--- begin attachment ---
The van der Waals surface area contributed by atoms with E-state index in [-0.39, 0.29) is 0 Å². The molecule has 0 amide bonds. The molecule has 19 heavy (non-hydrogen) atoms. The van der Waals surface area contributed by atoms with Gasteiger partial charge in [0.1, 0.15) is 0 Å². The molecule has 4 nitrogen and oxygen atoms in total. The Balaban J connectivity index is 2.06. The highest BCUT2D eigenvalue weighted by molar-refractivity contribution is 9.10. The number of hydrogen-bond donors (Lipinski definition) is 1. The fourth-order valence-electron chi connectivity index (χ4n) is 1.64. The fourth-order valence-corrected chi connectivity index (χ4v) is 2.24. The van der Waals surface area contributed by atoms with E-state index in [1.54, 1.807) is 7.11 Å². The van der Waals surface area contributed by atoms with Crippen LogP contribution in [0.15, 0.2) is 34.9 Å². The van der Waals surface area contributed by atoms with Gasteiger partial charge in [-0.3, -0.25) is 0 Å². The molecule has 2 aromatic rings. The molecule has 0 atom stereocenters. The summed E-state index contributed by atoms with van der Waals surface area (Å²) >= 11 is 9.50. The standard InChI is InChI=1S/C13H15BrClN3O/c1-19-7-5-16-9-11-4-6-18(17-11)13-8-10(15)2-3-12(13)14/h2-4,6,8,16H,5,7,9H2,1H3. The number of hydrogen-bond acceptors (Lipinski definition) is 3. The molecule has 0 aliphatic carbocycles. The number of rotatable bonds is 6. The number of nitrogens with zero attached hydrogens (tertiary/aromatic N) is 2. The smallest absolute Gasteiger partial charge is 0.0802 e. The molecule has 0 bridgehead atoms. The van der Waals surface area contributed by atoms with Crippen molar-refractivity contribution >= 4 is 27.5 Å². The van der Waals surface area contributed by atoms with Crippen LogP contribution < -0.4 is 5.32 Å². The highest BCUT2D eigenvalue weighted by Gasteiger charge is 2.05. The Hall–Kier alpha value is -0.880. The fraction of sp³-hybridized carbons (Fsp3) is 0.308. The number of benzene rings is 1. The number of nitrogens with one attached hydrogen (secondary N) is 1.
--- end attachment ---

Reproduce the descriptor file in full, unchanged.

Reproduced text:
The van der Waals surface area contributed by atoms with E-state index in [-0.39, 0.29) is 0 Å². The molecule has 0 amide bonds. The molecule has 19 heavy (non-hydrogen) atoms. The van der Waals surface area contributed by atoms with Gasteiger partial charge in [0.1, 0.15) is 0 Å². The molecule has 4 nitrogen and oxygen atoms in total. The Balaban J connectivity index is 2.06. The highest BCUT2D eigenvalue weighted by molar-refractivity contribution is 9.10. The number of hydrogen-bond donors (Lipinski definition) is 1. The fourth-order valence-electron chi connectivity index (χ4n) is 1.64. The fourth-order valence-corrected chi connectivity index (χ4v) is 2.24. The van der Waals surface area contributed by atoms with E-state index in [1.54, 1.807) is 7.11 Å². The van der Waals surface area contributed by atoms with Crippen LogP contribution in [0.15, 0.2) is 34.9 Å². The van der Waals surface area contributed by atoms with Gasteiger partial charge in [-0.3, -0.25) is 0 Å². The molecule has 2 aromatic rings. The molecule has 0 atom stereocenters. The summed E-state index contributed by atoms with van der Waals surface area (Å²) >= 11 is 9.50. The standard InChI is InChI=1S/C13H15BrClN3O/c1-19-7-5-16-9-11-4-6-18(17-11)13-8-10(15)2-3-12(13)14/h2-4,6,8,16H,5,7,9H2,1H3. The number of hydrogen-bond acceptors (Lipinski definition) is 3. The molecule has 0 aliphatic carbocycles. The number of rotatable bonds is 6. The number of nitrogens with zero attached hydrogens (tertiary/aromatic N) is 2. The smallest absolute Gasteiger partial charge is 0.0802 e. The molecule has 0 bridgehead atoms. The van der Waals surface area contributed by atoms with Crippen molar-refractivity contribution >= 4 is 27.5 Å². The van der Waals surface area contributed by atoms with Crippen LogP contribution < -0.4 is 5.32 Å². The highest BCUT2D eigenvalue weighted by Gasteiger charge is 2.05. The Hall–Kier alpha value is -0.880. The fraction of sp³-hybridized carbons (Fsp3) is 0.308. The number of benzene rings is 1. The number of nitrogens with one attached hydrogen (secondary N) is 1.